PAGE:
Technology Update: New 3D Ultrasonic System Tests Pipeline Integrity
- Rienk de Vries (Applus RTD)
- Document ID
- Society of Petroleum Engineers
- Journal of Petroleum Technology
- Publication Date
- December 2014
- Document Type
- Journal Paper
- 34 - 35
- 2014. Copyright is retained by the author. This document is distributed by SPE with the permission of the author. Contact the author for permission to use material from this document.
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The global oil and gas industry’s vast infrastructure includes many pipelines that were manufactured decades ago, and the intensive quality control processes in place have generally ensured that they have stood the test of time. As the technologies adopted by the industry to optimize drilling campaigns have evolved, the equipment used in the pipeline testing process has improved as well.
Nondestructive testing (NDT) is used across the industry to inspect pipelines for defects that are impossible to discover with the human eye. NDT covers a wide range of methods, such as radiography and ultrasonic testing, by which pipelines can be inspected without altering their physical properties. This allows for highly productive testing, saving time and money as well as providing valuable evaluation, troubleshooting, and research.
Ultrasonic testing makes use of sound energy to examine specific components of a pipeline, such as girth welds, thus allowing for flaw detection and sizing. The testing process is principally used to examine welds in pipelines before they are accepted for use and is vital in ensuring that the pipelines can withstand the kinds of pressures they will be subjected to in an industrial setting. Any defects in the weld could have devastating consequences for safety and the environment.
Ultrasonic inspection using the pulse echo (PE) technique or time of flight diffraction (ToFD) is widely used throughout the industry to assess weld integrity. However, quantitative defect characterization with PE remains challenging because the signal caused by the reflection at a point of defect is highly dependent on the defect’s orientation in relation to the ultrasonic beam. ToFD has sizing capabilities, when diffraction signals are present, but is limited in its ability to characterize flaws.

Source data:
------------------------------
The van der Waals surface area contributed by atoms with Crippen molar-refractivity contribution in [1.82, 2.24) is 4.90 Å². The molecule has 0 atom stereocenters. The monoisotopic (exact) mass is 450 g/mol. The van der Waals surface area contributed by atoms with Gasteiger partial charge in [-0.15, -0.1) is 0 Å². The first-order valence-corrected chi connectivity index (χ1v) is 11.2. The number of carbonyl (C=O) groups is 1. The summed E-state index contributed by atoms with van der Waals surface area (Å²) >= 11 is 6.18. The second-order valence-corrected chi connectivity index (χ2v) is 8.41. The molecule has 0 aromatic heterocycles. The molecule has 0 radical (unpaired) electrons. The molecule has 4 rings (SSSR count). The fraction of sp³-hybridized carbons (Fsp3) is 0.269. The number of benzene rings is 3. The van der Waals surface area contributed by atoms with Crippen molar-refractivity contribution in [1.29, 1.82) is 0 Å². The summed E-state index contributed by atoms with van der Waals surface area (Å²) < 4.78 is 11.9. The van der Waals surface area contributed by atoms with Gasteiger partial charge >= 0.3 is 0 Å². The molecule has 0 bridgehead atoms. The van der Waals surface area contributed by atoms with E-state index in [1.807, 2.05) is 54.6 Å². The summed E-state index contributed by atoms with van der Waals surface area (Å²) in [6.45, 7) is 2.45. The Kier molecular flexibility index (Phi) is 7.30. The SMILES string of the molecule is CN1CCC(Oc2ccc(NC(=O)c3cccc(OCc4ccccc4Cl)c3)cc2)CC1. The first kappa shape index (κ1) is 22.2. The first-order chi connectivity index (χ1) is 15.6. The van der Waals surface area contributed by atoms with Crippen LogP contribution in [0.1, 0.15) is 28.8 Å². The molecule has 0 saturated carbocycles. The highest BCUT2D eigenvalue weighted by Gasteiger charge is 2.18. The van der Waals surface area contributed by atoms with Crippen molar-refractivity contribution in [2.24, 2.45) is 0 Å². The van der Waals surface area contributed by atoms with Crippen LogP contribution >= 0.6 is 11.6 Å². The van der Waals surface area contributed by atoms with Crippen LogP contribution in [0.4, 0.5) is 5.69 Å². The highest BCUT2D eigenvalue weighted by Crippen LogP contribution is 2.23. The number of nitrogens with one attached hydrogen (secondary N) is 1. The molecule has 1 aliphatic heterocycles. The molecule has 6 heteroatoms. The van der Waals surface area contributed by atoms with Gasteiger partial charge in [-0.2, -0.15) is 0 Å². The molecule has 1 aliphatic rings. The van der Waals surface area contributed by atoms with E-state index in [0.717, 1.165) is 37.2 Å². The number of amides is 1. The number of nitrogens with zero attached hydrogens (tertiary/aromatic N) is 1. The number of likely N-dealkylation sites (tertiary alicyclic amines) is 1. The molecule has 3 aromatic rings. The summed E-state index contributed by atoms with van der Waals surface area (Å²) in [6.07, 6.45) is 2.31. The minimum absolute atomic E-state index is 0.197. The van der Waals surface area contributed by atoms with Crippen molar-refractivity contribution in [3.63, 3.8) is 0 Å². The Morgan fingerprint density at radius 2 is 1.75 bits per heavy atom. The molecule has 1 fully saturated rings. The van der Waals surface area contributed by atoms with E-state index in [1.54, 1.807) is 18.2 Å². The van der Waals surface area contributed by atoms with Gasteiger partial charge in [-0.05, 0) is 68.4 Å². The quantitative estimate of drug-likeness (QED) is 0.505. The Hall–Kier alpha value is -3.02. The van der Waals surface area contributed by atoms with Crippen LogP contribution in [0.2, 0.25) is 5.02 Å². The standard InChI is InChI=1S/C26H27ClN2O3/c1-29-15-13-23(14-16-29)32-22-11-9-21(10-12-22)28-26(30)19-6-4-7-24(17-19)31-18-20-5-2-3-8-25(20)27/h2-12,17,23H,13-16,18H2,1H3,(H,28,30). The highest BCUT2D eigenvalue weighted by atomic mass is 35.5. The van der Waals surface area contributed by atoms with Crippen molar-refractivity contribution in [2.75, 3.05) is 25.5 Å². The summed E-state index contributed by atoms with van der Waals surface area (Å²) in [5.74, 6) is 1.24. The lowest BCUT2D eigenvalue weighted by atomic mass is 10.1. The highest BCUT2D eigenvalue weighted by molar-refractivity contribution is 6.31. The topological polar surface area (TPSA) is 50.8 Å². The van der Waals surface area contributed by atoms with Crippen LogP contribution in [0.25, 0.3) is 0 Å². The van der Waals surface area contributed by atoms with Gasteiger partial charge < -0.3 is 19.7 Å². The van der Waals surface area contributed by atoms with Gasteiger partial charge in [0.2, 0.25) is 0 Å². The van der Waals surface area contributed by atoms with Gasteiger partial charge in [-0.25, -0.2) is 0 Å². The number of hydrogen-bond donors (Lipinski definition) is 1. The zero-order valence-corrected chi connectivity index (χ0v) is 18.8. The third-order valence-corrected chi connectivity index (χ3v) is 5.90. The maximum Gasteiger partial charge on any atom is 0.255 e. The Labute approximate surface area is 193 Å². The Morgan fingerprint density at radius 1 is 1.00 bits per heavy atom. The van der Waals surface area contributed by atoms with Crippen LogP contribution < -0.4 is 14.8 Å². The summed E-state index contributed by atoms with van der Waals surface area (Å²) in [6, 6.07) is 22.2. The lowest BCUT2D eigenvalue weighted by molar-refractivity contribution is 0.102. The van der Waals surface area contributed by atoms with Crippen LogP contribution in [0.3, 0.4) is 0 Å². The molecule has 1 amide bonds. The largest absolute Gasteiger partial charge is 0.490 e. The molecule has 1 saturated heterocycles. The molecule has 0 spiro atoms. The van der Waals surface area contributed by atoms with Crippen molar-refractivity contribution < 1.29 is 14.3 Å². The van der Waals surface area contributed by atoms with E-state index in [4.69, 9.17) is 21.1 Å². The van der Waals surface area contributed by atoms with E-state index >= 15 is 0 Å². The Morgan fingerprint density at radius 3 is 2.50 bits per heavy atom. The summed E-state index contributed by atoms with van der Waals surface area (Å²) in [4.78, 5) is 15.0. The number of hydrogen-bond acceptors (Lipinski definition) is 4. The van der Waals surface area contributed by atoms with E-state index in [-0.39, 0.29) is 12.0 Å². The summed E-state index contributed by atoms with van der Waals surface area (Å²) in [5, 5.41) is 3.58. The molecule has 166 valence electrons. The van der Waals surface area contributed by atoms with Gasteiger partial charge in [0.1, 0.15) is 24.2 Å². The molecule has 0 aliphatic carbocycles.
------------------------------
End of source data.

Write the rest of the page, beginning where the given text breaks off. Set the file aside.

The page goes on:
In phased-array inspection, the image obtained from sectorial scans cannot be directly related to the defect’s size and orientation. Data display and interpretation are not straightforward and require operator skills and experience. Ultrasonic inspection would be better and more reliable if a method would allow direct imaging of defects.
3D Ultrasonic Imaging
A recent significant advance in the field of NDT developed by Applus RTD is a 3D ultrasonic technology that uses inverse wave field extrapolation (IWEX) to enable detailed inspection and mapping of defects within critical pieces of pipework. The technology extrapolates wave field recordings back into space toward all points in the area under investigation.
If at one of those points a scatterer (e.g., a defect) is present, the backward-extrapolated wave field has high amplitude, and the resulting image will show increased intensity at that location.
If this is done for all points in the image, the location and shape of the scatterer can be determined.
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